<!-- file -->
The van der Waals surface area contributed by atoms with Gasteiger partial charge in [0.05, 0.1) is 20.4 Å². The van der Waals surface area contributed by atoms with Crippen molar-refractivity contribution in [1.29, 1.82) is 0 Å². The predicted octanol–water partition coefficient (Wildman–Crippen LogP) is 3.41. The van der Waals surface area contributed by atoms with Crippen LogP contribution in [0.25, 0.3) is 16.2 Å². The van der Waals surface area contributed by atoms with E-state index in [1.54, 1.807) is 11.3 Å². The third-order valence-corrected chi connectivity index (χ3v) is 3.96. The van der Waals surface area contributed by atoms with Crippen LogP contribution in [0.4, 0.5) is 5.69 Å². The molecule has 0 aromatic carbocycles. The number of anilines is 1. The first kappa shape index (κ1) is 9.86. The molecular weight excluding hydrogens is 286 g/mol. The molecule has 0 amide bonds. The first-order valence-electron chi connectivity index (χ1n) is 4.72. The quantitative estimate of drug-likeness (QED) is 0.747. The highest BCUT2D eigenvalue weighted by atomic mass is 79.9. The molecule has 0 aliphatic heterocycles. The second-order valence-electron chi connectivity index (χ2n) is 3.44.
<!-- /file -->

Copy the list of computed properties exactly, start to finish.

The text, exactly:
The van der Waals surface area contributed by atoms with Gasteiger partial charge in [0.05, 0.1) is 20.4 Å². The van der Waals surface area contributed by atoms with Crippen molar-refractivity contribution in [1.29, 1.82) is 0 Å². The predicted octanol–water partition coefficient (Wildman–Crippen LogP) is 3.41. The van der Waals surface area contributed by atoms with Crippen LogP contribution in [0.25, 0.3) is 16.2 Å². The van der Waals surface area contributed by atoms with E-state index in [1.54, 1.807) is 11.3 Å². The third-order valence-corrected chi connectivity index (χ3v) is 3.96. The van der Waals surface area contributed by atoms with Crippen LogP contribution in [0.4, 0.5) is 5.69 Å². The molecule has 0 aromatic carbocycles. The number of anilines is 1. The first kappa shape index (κ1) is 9.86. The molecular weight excluding hydrogens is 286 g/mol. The molecule has 0 amide bonds. The first-order valence-electron chi connectivity index (χ1n) is 4.72. The quantitative estimate of drug-likeness (QED) is 0.747. The highest BCUT2D eigenvalue weighted by atomic mass is 79.9. The molecule has 0 aliphatic heterocycles. The second-order valence-electron chi connectivity index (χ2n) is 3.44.